Equestrian : Equestrian prowess was one of the marks of a gentleman….

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Equine Imagery in Early Modern Literature A Senior Honors Thesis Presented in Partial Fulfillment of the Requirements for Graduation with research distinction in English in the undergraduate colleges of The Ohio State University by Teresa Nelson The Ohio State University Project Advisor: Professor Christopher Highley, Department of English Table of Contents Introduction………………………………………………………………………………………..1 Chapter 1: Equine Symbolism in Religious Texts and Illustrations………………………………4 Chapter 2: Equine Imagery in The Faerie Queene………………………………………………24 Chapter 3: Horseplay: Whores and Horses in City Comedies……………………………………41 Conclusion……………………………………………………………………………………….51 Works Cited………………………………………………………………………………………52 Nelson Introduction Early modern England relied heavily on horses for a wide variety of trades and pursuits.

Horses plowed fields, transported people and goods across the country, carried knights in tournaments and battles, raced for the enjoyment of the upper classes, and even occasionally 1 performed alongside human entertainers.

They affected the lives of members of all social classes, but at the upper levels of society, they were status symbols and sources of entertainment, while the lower classes mainly used horses as working animals.

Authors took advantage of the necessity of horses in multiple ways.

Some, including Gervase Markham, Thomas Blundeville, and Nicholas Morgan, published horsemanship manuals to share their knowledge and experience.

Some of these manuals gave farmers practical advice on breeding and caring for their horses, while others catered to the gentry by providing instructions on training horses for racing, hunting, or manège, the precursor to modern dressage.

These manuals were extremely popular; Markham’s master-piece alone was reprinted more than ten times.

Authors who wrote for literary and polemical purposes also referred frequently to horses.

In some cases, horses play a large part in the action of a narrative, but in others they remain purely metaphorical.

The symbolic meanings associated with horses in literature are as varied as their roles their literal counterparts filled.

Equine symbolism typically relates to status, control, or sexuality.

Equestrian prowess was one of the marks of a gentleman, and the ability to control a powerful horse reflected one’s ability to rule other people.

Depending on the context, a rider’s authority can either be affirmed or attacked.

Equestrian images that focus on control usually emphasize a bridle or bit as the source of control.

In some cases, the relationship between horse and rider represents reason bridling passion, but the horse can be a metaphor for a person instead. Nelson The symbolism of power and control sometimes takes on a sexual meaning.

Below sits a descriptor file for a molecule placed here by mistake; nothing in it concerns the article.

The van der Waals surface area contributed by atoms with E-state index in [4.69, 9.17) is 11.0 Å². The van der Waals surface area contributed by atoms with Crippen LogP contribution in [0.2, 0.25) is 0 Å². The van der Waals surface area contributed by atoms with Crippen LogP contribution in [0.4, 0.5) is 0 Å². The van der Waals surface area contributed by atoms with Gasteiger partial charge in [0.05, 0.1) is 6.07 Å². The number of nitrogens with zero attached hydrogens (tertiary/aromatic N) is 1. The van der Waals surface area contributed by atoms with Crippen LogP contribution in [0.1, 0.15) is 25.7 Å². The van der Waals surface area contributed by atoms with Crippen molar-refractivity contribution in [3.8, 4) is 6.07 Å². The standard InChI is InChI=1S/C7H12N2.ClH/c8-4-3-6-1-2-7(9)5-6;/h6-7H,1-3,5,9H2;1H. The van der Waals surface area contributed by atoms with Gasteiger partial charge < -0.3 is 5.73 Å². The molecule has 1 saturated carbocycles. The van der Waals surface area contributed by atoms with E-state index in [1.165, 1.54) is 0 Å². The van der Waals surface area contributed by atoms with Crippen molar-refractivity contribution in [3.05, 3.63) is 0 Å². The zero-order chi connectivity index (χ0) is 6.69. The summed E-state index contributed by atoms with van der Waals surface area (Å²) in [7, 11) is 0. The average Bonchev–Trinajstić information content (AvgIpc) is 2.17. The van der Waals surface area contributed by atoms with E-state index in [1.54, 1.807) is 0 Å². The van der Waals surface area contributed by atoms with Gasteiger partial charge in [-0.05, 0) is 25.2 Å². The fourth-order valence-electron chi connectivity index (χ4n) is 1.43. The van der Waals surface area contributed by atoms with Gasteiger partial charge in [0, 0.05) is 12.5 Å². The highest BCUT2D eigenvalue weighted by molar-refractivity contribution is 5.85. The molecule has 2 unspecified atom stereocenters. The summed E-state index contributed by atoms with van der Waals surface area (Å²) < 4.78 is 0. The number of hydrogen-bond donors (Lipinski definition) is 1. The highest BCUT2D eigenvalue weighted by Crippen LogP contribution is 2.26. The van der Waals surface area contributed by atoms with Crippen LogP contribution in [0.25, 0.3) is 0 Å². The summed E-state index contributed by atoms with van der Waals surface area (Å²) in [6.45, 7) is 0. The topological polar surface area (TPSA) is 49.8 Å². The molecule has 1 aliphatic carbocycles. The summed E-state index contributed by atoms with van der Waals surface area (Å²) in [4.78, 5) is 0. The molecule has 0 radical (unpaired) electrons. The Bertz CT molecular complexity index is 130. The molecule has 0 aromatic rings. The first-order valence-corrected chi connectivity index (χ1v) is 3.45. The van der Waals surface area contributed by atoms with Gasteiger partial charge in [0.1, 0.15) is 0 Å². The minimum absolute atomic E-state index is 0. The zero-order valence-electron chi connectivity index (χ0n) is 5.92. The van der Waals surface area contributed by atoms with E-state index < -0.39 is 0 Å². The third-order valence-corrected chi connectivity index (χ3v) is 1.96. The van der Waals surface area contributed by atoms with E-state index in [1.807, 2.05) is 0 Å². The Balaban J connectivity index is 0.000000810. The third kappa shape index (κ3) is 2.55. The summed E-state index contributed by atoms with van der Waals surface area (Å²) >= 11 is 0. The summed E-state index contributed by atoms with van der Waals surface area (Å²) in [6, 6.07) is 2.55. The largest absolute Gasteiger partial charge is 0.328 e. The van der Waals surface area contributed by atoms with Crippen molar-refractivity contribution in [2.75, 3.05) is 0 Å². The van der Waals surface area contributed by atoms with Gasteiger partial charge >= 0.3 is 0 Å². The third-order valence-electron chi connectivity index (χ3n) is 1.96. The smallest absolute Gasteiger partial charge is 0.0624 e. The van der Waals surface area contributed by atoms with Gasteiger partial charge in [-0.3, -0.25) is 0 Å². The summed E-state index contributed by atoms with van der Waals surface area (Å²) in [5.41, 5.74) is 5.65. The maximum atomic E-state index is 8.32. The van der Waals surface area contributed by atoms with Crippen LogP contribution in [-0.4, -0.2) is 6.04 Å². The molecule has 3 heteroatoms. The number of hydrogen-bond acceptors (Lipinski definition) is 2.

Women are frequently associated with horses, and men supposedly have mastery over both.

However, when the social hierarchy is inverted, men are described as horses, while women as riders gain both sexual and social power over them.

Equine imagery exists in many different genres.

Religious polemic contains a wealth of references to horses, and the versatility of equine imagery allows both Protestant and Catholic 2 authors to design their own symbols in addition to twisting and reinterpreting the opposing side’s symbolism.

In both martyr narratives and argumentative tracts, horses and other equines become symbols of power and authority.

Descriptions of the pope riding on horseback emphasize his powerful status, but Protestant texts label his display a sign of pride instead of legitimate authority.

Protestant polemicists frequently contrast images of the pope on horseback with descriptions or illustrations of Christ riding a humble ass.

Even asses carry multiple meanings.

They may be associated with Christ, but they are also used to symbolize foolishness and vice.

Authors of both faiths choose which association to emphasize based on the messages they hope to send.

Edmund Spenser’s The Faerie Queene also makes frequent references to horses and asses.

In this poem, equestrian prowess is a mark of an ideal knight.

Because of the poem’s emphasis on virtue, several scholars have claimed that a knight’s ability to control his horse represents his reason’s ability to rein in his passion.

This theory applies to some events in The Faerie Queene, but it does not hold up in most of the prominent equestrian episodes.

Horses can function as extensions of their riders and can even exhibit their own intuitive form of reason.

The numerous references to horses naturally produce a variety of connotations, and an attempt to assign one meaning consistently is futile. Nelson Equine imagery appears in drama as well as polemic and poetry.

The city comedies Eastward Ho by George Chapman, Ben Jonson, and James Marston, The Roaring Girl by Thomas Middleton and Thomas Dekker, and The Woman’s Prize by John Fletcher use bawdy equestrian metaphors to discuss gendered power struggle.

Eastward Ho upholds the traditional social hierarchy by describing women as horses to be bridled and checked.

Unruly women are punished, while those who submit to male rule are rewarded.

The Roaring Girl’s Moll Cutpurse challenges the association of women with horses by describing herself as both horse and rider. 3 The flexibility of her imagery reflects the slippery, undefined nature of her character; she crosses the boundary between horse and rider just like she crosses gender barriers.

In The Woman’s Prize, women thoroughly trounce men in the battle of the sexes.

Men may use bawdy equestrian humor, but women ultimately assert their status as riders with power over their male horses.